The major critique of Rational Planning model, developed by Faludi and supporters the idea of rationality namely the decision-centered view of planning, made by Friedmann considers the issue of the crispness of planning process. However, This seems a little old to discuss but the issue is so imporant and the alternatives in order to tackle the problem is so raw that bringing up the issue, whenever it can be, is severly needed, because still there are a lot of vagueness in alternative approached to be ditected. Therefore there is no argument that rational planning model (based on modern thoughts) has many problems itself, but the other approches have not been convincing enough for planners to be applied by.
Friedmann suggests a new (was new at the time) approach (his famous knowledge and action model) to tackle the aforementioned problems;
By contrast, the new approach which may be called the action planning model fused action and planning into a single operation so that the conceptual distinctions of planning-decision-implementation-recycling are washed out. This model is close to observable reality. In most situations, it is extremely difficult empirically to isolate the four phases of the classical model, particularly the critical step of decision-making. An action will include deliberation and choice as pervasive, but these are not to be identified as distinctive phases prior to action; they are – inseparably – a part of it (Friedmann, 1969).
This mentioning the issue of crispness which has been pursued in rational planning reminds me of the same problem we face in architecture. Some, perhaps, critisize me due to the structual differnecitation between architecture and planning. But it is not worthless to be mentioed that the recent attempts in architectural design to make a rational decision making pattern (in order to generate a rational decision-making algurithem to use by computer to design the buildings, see John Frazer’s works (School of Design, The Hong Kong Polytechnic University)) and evan in traditional pedagogy of architecture in which students are encouraged to make a separation between different stages of design is very similar to what is being pursued in planning from structural point of view. This mechanical method (machinary thought), instead of reality which seemed very useful for planning as an activity engaged with technical issues vs. architecture as the art of handling the space, can be held by supporters of systems theory. It was (and is) not successful in both;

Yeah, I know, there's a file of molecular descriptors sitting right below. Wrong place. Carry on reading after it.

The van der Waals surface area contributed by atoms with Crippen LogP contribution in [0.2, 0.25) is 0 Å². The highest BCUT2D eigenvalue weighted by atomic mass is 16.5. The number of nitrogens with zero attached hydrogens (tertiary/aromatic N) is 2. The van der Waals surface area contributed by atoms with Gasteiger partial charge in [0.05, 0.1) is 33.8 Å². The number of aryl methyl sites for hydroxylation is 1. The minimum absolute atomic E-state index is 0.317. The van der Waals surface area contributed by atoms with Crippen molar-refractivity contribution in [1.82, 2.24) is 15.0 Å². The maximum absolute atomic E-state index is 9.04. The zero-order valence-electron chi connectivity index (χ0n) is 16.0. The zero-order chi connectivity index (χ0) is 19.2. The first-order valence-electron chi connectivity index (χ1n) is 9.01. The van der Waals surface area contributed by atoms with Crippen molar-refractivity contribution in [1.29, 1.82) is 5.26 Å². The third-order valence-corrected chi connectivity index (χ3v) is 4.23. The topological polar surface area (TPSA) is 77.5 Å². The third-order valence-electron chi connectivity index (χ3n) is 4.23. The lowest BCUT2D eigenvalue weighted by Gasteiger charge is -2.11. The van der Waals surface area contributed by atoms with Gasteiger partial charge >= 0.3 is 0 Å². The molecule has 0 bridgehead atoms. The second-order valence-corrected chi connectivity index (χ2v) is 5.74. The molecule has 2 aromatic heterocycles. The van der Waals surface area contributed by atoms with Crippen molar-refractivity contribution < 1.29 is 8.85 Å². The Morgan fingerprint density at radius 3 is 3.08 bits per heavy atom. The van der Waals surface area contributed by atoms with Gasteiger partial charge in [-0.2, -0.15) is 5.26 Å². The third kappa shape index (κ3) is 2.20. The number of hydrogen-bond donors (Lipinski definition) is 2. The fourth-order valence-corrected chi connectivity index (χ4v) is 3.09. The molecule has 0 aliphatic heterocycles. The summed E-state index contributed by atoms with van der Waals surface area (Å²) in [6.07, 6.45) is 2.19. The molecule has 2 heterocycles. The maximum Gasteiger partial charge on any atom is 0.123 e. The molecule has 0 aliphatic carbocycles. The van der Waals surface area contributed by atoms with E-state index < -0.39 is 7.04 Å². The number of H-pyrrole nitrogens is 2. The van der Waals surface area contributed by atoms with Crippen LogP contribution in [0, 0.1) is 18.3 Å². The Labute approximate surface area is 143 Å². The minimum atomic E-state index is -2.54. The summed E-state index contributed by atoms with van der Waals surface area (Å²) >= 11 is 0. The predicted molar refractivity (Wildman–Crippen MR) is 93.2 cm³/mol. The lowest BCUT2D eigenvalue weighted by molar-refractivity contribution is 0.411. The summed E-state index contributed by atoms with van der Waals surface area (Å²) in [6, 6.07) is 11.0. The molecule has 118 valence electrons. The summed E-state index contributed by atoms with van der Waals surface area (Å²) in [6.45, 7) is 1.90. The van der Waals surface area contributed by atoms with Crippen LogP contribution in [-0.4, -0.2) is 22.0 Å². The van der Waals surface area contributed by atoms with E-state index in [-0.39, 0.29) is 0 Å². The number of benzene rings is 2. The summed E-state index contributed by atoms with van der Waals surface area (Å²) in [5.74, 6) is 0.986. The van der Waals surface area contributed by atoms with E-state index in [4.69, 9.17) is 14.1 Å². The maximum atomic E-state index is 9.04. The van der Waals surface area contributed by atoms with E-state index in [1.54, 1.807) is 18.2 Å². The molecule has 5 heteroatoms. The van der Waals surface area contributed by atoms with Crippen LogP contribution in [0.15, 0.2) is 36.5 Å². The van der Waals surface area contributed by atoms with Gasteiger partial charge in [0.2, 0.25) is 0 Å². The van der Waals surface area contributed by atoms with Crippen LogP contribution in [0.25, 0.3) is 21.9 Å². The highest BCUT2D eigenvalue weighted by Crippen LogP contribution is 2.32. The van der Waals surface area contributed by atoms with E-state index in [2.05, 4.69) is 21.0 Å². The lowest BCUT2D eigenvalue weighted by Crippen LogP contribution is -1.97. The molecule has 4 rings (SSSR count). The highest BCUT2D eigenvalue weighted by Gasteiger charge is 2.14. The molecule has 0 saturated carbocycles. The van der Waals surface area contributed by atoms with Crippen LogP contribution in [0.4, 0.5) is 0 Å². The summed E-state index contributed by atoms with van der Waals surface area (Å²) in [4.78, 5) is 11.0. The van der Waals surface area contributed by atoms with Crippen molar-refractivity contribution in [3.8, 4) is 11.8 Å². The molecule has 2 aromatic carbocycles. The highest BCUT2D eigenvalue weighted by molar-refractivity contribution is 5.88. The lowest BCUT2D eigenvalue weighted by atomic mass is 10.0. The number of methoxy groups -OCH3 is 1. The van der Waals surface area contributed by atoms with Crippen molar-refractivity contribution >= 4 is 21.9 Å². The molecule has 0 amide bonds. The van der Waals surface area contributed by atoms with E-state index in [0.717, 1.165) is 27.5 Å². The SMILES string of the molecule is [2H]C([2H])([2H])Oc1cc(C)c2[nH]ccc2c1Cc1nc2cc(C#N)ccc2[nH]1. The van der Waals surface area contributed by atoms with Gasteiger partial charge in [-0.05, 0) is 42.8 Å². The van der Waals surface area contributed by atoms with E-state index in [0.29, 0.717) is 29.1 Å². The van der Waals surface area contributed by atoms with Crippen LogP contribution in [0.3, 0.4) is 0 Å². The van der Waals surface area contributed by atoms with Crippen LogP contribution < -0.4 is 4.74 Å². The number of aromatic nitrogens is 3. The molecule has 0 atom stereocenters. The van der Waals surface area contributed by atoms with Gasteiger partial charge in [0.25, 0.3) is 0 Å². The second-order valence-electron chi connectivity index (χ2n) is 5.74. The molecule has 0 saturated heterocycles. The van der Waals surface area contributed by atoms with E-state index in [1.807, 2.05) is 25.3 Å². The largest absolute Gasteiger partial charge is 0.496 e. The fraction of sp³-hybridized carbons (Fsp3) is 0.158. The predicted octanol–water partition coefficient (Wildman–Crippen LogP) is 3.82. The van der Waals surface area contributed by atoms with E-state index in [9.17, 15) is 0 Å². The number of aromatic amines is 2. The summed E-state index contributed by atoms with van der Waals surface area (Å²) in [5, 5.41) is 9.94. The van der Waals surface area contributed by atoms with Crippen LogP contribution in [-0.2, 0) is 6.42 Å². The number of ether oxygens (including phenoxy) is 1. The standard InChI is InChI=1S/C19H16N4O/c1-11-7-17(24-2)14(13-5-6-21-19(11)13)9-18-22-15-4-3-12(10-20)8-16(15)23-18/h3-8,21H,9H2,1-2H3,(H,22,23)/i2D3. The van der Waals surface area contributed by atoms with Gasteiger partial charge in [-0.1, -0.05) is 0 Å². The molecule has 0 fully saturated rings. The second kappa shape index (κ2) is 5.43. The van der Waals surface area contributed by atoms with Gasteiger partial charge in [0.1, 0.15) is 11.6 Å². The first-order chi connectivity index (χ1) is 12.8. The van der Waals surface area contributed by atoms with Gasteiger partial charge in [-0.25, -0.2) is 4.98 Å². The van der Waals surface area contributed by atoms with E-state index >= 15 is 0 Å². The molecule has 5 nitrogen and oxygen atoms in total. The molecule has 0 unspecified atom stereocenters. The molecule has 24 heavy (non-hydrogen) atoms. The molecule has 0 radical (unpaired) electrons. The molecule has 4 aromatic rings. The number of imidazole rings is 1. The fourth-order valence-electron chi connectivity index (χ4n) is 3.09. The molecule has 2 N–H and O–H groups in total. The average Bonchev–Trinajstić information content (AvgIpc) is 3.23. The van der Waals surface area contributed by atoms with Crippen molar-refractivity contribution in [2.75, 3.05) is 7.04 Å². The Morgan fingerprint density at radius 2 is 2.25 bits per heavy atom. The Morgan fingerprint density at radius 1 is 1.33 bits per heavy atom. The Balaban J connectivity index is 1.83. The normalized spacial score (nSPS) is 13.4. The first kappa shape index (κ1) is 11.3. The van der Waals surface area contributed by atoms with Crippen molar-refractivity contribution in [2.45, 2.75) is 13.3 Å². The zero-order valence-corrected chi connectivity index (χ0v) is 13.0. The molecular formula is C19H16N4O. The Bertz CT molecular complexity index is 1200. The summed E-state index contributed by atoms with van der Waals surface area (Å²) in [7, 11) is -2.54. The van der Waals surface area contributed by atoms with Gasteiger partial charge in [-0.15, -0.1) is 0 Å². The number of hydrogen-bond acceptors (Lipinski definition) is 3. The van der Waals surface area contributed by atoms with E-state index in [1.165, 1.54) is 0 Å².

In architecture, students and practitioners have been taught to make a separation between the feasibility study stage and design (and implementation) and then between different elements of design such as Plans, elevations, Sections and Volumes and in some school of thought considering the psychological factors as well.This is exhibited in planning as well in the same sense but with different form, objective, goal and function.
This traditional crispness, beyond the nature of activity seems to be rooted in the nature of human mind trained to analyze the issues in this way. Either it is because of the human mind restrictions of analyzing multiple values and factors, at the same time, or it is pursed to save the time and resources or even for tackling the issue of uncertainty in work, can cause the danger of oversimplification of process by using artificial boundaries between stages and integral variables and their relationships. This is why there are a few examples of work (shaped based on the experience of smart people who can process lots of different factors and see their relationships) which can be considered and named successful work either in Planning or in Design. This is what I would like to call the ‘occasionallity of intelligence’, where there is no rule-based approach.